It feels like my mind is bathing in the water of divine love

(bhruman: nerve centre in the human brain, poyun: water)

Then I know I am like that sandalwood which is pasted for

divine fragrance symbolic of universal divinity. I realize that

I am, indeed, divine. (tyuk: tika applied on the forehead)]

Hukus bukus or Tse kus be kus. Respect for universal divinity is a cultural ethos in Kashmir that begins very early in life for pursuing more spiritual than material goals. There is the belief that one is indeed divine, that the creator permeates all of us, that what feeds our senses or body is only attachments. Such thoughts of universal divinity are ingrained in Kashmiris when they are toddlers, and remain the connecting link for Kashmiris from generation to generation.

Memories of shikara rides on Dal Lake, trekking in the Zabarwan Hills, eating fresh fried trout in Pahalgam and visiting temples, Sufi shrines and dargahs often flash upon the inner eye. Three words also keep reminding me of a distinct identity— Kashmiriyat, Sufism and Kashmiri Shaivism. Kashmir is a land where three religions—Hinduism, Buddhism and Islam—have coexisted.

LAL DED AND KASHMIRIYAT

I believe that the core value of our Kashmiriyat (synergic culture) was inspired by the verses of Lal Ded. She was a devout follower of Kashmiri Shaivism. The verses of Lal Ded became the inspiration for Sufis and saints who came to Kashmir. For over three hundred years, Lal Vaakhs were orally transmitted from one generation to another. The leading Sufi figure, Sheikh Nuruddin, also known as Nand Rishi, was highly influenced by Lal Ded. Lal Ded, along

with Rishi Nuruddin, sowed the seeds for the Rishi order of saints, thus giving rise to many Rishi-saints. One Kashmiri folk story recounts that as an infant Rishi Nuruddin refused to be breastfed by his mother and was instead breastfed by Lal Ded.

Lal Ded was a strong critic of idolatry and saw it as a useless and even silly ‘work’ which adjured the worshipper of stocks and stones to turn to yogic doctrines and exercise for salvation.

Idol is of stone; temple is of stone;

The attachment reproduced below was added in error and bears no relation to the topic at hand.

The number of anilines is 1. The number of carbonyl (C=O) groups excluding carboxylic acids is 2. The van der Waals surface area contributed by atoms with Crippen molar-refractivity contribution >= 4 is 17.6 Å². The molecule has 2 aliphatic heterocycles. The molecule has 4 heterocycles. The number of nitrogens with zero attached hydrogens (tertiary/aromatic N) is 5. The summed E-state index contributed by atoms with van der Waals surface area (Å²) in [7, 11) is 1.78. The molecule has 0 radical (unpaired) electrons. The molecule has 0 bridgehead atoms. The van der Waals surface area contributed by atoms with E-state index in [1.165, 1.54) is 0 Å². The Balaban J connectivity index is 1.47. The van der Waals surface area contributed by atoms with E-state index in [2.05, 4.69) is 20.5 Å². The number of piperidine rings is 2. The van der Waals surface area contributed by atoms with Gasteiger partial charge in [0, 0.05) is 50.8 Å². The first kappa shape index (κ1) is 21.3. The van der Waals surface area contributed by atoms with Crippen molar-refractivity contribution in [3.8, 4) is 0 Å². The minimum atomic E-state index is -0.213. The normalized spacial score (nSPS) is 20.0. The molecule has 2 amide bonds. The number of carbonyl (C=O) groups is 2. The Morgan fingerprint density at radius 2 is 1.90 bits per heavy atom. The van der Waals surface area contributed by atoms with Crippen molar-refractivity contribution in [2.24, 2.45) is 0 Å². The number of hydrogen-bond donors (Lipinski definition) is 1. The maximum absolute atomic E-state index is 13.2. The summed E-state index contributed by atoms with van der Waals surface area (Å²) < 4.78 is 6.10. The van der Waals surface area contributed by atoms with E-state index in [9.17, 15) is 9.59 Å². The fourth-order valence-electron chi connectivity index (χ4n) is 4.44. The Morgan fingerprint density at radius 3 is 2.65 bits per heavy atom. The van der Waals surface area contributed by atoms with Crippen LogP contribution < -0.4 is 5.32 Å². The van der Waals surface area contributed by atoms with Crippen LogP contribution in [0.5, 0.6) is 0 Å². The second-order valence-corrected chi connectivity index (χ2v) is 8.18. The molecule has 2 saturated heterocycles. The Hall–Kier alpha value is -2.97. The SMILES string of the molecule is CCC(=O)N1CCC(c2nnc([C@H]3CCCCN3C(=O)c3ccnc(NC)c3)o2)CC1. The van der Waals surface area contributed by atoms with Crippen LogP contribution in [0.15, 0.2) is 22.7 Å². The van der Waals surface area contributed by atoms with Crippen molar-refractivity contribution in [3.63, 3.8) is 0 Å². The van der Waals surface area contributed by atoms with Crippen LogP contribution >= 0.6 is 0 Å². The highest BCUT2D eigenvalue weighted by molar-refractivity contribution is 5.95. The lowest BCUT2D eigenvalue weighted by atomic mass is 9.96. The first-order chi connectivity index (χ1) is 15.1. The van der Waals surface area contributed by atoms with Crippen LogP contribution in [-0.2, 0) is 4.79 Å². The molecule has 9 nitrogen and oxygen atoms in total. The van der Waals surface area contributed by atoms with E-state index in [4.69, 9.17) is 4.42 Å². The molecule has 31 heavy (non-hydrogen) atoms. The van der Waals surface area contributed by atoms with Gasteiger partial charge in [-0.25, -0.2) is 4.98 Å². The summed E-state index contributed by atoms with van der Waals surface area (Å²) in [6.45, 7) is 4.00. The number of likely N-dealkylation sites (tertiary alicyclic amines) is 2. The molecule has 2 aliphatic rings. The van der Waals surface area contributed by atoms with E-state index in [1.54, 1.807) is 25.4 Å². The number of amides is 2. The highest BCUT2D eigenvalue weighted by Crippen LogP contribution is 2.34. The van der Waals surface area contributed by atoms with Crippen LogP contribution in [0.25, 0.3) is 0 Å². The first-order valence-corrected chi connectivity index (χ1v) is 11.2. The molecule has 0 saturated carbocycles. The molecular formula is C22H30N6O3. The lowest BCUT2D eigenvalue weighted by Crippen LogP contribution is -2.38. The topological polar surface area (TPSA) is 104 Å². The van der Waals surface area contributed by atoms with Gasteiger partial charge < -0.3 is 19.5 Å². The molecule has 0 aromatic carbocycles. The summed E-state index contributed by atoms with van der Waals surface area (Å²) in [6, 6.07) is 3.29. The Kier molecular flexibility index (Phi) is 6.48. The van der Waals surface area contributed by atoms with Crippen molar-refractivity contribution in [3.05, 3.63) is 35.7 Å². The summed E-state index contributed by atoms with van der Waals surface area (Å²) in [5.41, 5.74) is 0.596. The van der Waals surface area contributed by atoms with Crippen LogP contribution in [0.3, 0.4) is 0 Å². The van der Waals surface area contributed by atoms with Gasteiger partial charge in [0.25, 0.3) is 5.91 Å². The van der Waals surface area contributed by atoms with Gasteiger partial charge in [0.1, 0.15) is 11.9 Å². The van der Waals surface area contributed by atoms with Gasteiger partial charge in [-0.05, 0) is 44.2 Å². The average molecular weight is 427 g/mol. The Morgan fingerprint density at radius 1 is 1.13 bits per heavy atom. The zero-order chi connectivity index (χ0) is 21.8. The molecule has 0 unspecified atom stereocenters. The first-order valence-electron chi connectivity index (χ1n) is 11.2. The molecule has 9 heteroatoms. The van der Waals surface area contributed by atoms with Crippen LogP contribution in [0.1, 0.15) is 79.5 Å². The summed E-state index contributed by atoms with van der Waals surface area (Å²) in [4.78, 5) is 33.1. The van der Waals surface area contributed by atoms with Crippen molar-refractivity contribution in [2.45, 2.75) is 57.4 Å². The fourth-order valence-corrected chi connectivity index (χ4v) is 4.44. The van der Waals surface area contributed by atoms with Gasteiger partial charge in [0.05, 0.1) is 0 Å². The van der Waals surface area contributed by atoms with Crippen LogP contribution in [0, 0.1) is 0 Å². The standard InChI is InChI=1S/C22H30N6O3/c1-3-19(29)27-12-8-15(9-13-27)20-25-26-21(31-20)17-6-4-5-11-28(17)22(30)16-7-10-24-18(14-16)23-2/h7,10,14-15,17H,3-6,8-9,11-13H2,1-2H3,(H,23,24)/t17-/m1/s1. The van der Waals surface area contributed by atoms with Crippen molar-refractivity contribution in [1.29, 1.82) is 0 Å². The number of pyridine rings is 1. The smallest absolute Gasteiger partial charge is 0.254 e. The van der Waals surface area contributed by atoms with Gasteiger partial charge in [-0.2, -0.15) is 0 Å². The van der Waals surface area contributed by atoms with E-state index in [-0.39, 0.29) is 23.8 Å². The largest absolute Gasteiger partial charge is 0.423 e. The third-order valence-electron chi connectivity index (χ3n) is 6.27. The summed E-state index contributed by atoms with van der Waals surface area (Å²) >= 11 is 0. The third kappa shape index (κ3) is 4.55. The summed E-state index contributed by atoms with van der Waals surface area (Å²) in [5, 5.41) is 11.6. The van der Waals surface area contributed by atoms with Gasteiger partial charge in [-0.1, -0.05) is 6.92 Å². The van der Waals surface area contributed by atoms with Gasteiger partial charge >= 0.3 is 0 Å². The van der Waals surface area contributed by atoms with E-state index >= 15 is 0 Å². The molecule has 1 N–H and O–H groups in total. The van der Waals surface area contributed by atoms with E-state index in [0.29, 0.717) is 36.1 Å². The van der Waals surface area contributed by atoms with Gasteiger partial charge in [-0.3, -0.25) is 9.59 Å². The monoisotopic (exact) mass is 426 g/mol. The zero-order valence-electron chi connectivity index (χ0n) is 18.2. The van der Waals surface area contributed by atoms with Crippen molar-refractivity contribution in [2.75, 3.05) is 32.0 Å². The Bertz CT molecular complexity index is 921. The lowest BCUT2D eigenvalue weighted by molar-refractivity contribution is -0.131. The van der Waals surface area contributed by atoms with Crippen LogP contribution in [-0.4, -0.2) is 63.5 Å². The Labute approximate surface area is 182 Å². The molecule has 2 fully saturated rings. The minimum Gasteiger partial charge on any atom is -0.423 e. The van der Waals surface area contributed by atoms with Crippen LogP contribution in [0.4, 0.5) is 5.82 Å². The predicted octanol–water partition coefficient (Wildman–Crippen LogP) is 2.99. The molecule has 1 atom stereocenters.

Above (temple) and below (idol) are one;

Which of them wilt thou worship, O foolish Pandit?

Cause thou the union of mind and soul.

She further castigated the fanatical followers of the so-called ‘religions’ by saying:

O mind, why hast thou become intoxicated at another’s

expense?

Why hast thou mistaken true for untrue?

Thy little understanding hath made thee attached to other’s

religion;

Subdued to coming and going; to birth and death.

Lal Ded’s spiritual vision was universal. Through her verses, she advised against equating religious rituals with spirituality. Her mantra of universal harmony, brotherhood and universal divinity spoken during her lifetime can be applied to address the existential problems in South Asia and all over the globe. Above all, there was congruence between Shaivism and Sufism, as both believed in communication between man and God. This laid the foundation

for what is referred to as Kashmiriyat, but some also call it lihaaz. Though not the majority, some people have begun describing Kashmiriyat as some sort of lihaaz, which means being tolerant and respectful of diverse narratives and people of different faiths.

The following excerpts from the book, Kashmir As I See It From Within And Afar, written by Ashok Dhar, have been published with permission from Rupa Publications. The hardcover of this book costs Rs 595.